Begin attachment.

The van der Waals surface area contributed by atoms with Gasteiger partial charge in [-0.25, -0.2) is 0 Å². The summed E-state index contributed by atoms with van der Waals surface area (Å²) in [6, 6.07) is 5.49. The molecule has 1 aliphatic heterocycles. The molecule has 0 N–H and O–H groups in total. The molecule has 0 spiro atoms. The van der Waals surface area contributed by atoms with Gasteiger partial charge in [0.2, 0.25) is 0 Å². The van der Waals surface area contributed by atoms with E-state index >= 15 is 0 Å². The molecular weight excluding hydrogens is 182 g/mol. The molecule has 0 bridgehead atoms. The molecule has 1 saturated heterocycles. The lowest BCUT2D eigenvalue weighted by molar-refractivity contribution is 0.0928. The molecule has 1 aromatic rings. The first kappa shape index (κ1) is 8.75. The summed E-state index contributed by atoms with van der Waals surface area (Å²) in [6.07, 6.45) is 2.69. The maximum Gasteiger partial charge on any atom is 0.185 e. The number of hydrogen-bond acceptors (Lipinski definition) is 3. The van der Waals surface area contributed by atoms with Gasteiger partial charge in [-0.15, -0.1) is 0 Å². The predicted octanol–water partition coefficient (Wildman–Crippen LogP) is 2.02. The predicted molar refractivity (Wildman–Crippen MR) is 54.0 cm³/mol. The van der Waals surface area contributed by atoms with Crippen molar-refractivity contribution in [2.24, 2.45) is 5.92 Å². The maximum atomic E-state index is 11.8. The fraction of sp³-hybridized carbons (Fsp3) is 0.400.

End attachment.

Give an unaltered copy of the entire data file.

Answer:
The van der Waals surface area contributed by atoms with Gasteiger partial charge in [-0.25, -0.2) is 0 Å². The summed E-state index contributed by atoms with van der Waals surface area (Å²) in [6, 6.07) is 5.49. The molecule has 1 aliphatic heterocycles. The molecule has 0 N–H and O–H groups in total. The molecule has 0 spiro atoms. The van der Waals surface area contributed by atoms with Gasteiger partial charge in [0.2, 0.25) is 0 Å². The van der Waals surface area contributed by atoms with E-state index >= 15 is 0 Å². The molecular weight excluding hydrogens is 182 g/mol. The molecule has 0 bridgehead atoms. The molecule has 1 saturated heterocycles. The lowest BCUT2D eigenvalue weighted by molar-refractivity contribution is 0.0928. The molecule has 1 aromatic rings. The first kappa shape index (κ1) is 8.75. The summed E-state index contributed by atoms with van der Waals surface area (Å²) in [6.07, 6.45) is 2.69. The maximum Gasteiger partial charge on any atom is 0.185 e. The number of hydrogen-bond acceptors (Lipinski definition) is 3. The van der Waals surface area contributed by atoms with Gasteiger partial charge in [-0.15, -0.1) is 0 Å². The predicted octanol–water partition coefficient (Wildman–Crippen LogP) is 2.02. The predicted molar refractivity (Wildman–Crippen MR) is 54.0 cm³/mol. The van der Waals surface area contributed by atoms with Crippen molar-refractivity contribution in [2.24, 2.45) is 5.92 Å². The maximum atomic E-state index is 11.8. The fraction of sp³-hybridized carbons (Fsp3) is 0.400.